Red Robin Preschool & Summer Camp Long Island, NY

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Dear Parents,
Can you believe that we are already into our seventh month of school?! The children have really come together as a team. Their self help skills have grown tremendously. It’s nice to see them play, comfort and help each other.
Last week in “Circle Time” we introduced the radiant letter “Rr”! Examples were given of words that start with this letter such as raccoon, rainbow, rocket, robot, rhino and Ryan! To reinforce the letter we decorated our pre-cut R’s with ribbon. In addition to that we water colored our very own rocket ships! Our “Circle Time” discussions taught us about raccoons. Ask your children the definition of the word “nocturnal” and what it means to see a raccoon in the daytime. (He’s sick!)
Since “R” is for Rocks, we created a science lesson by observing a variety of different rocks. Since my own children had boxed sets of rock specimens stored in my basement for the past 20 years, I thought the children might be interested in checking out the different types. Not only were they interested but fascinated and eager to share their observations. They noticed that the rocks had very different shapes sizes and textures. They realized that some were rough, smooth, shiny, sparkly, colorful and dull. There were even some crystals and fossils mixed in! I love when we can share ordinary things found in our natural world in a hands-on way and turn them into teachable moments. It definitely sparked their interest and maybe motivated some of them to become Geologists!!
To further introduce this letter we had the children step into an imaginary time machine. We took them from the current digital world to 80’s technology. They were quite amused by our Fisher Price record player. Before revealing what it was, I had the children try to guess what they thought it could be. In the past, answers ranged from a cat carrier to a vacuum cleaner! Aside from a couple of boys suggesting it might contain dinosaurs, most of them had no clue. The children crowded around the turntable and listened to the unmistakable crackle and hiss of needle upon vinyl. With fascination, they watched the record spin around, pouring out sound. It brought back memories! We’ve come a long way since those Fisher Price days!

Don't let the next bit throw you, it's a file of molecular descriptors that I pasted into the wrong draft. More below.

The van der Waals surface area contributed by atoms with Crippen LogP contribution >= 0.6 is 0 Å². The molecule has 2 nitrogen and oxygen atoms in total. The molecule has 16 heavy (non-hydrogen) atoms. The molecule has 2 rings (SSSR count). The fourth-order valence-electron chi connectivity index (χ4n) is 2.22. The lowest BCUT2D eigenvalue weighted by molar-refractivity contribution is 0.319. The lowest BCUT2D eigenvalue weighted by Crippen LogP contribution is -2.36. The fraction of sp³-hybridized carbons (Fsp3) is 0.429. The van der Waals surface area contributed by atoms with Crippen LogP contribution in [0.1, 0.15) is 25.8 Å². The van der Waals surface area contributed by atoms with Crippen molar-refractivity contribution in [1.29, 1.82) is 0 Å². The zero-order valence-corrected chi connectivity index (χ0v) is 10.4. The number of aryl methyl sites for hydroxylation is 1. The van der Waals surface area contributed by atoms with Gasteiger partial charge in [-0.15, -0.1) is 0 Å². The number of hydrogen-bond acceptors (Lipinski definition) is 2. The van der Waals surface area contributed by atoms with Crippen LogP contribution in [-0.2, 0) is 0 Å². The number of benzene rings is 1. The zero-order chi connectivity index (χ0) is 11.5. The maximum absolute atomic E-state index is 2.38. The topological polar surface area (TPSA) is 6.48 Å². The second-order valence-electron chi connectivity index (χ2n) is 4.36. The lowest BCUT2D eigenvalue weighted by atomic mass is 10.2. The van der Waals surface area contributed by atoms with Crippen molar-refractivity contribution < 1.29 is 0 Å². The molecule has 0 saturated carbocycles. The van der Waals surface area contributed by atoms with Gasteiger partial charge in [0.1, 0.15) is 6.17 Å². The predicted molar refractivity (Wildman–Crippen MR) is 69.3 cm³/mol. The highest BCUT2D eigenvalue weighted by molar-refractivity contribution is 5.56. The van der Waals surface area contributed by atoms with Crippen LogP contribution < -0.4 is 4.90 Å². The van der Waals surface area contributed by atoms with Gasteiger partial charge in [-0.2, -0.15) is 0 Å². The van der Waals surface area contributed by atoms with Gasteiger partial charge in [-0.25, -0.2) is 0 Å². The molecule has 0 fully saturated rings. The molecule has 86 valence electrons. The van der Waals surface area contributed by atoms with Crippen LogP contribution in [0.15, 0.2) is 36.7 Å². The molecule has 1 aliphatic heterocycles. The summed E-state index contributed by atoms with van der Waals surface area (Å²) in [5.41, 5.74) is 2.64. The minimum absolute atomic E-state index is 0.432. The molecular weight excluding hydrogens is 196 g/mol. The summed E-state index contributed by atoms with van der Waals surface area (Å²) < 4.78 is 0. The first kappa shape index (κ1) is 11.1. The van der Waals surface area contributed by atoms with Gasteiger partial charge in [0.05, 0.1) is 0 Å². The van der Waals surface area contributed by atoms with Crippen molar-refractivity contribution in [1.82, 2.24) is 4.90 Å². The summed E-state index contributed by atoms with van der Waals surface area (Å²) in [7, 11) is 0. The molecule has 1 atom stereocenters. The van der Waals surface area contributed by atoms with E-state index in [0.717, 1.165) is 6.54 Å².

Since music is an important part of our program, on Thursday we took out the rhythm sticks and inspired the children to move to a new beat! Rhythm stick activities promote understanding of concepts such as up and down, over and under, high and low, soft and loud, stop and go. We not only guide them to express themselves musically but respect and satisfy their need to make noise! Rhythm sticks are an extraordinary learning tool and so much fun!
We also enjoyed our flip chart song….
Rr (to the tune “She’ll Be Comin’ round The Mountain”)
Roy’s dog Rover runs all over.
Rover runs.
Roy’s dog Rover runs all over.
Rover runs.
Rover races, Rover chases,
Rover chews on Roy’s shoelaces.
Oh, yes, Rover runs all over.
Rover runs.
Many years ago Theodore Geisel (Dr. Seuss) wrote a number of children’s stories. His books are both entertaining and offer valuable life lessons. In honor of his birthday we celebrated with great fanfare! We turned our room into Seussville, put on our silly hats and listened to some great stories! Mr. Michael took time out of his busy day to read The Sneetches. He brought the story to life with the classic red and white striped hat! This story by Dr. Seuss told of yellow bird-like creatures who were separated into groups; those having stars on their bellies, and those with none. The star-belly Sneetches thought they were the best and looked down upon the Sneetches without stars. Upon discussion, Mr. Michael asked the children how the plain-bellied Sneetches might have felt when the star-bellied Sneetches would not include them in activities. The children seemed to see the silliness of judging people by their appearance rather than by their character. Dr. Seuss stories expertly teach all kinds of lessons and are full of invitations to build literacy skills. Throughout the week we read and dicussed The Cat in the Hat and One Fish, Two Fish, Red Fish, Blue Fish. On Friday, we had blue jello for snack and once it was set, inserted Swedish fish into it! Some of the children, “would not eat it here or there”, “would not eat it ANYWHERE!” However, several of them LOVED it! “They would eat it in a house” and “they would eat it with a mouse!” Happy Birthday Dr. Seuss!
We continue to review our letters, numbers, colors and shapes! This week we will introduce the sensational letter “Ss”! We will introduce the shamrock shape, complete our rainbows, and have a wee bit of fun trying to catch a Leprechaun! Whether you are 100% Irish, or only Irish on St. Patrick’s Day, teaching children about Leprechauns is an exciting way for them to learn about the holiday. We are all on the lookout for those little green clad, pointy eared fellows and their pots of gold! On March 16th and 17th we will celebrate the wearin’ of the green and watch the children discover leprechaun antics!
On Monday, 3/7, we will have a special visitor. Dr. Mindy DDS will stop by to help the children “brush up” on tooth care.
Tic Toc, Tic Toc, Don’t forget to move your clock! (ahead 1 hour) March 13th is Daylight Saving Time! We are looking forward to the longer and later daylight hours. Spring is right around the corner!!
Enjoy the week!
Miss Joanne
Birthdays in March:
Ava 3/14
Zia 3/30

Dates to Remember:
March 16th & 17th St. Patrick’s Day Parties!
March 24th & 25th School closed for Religious Observance.

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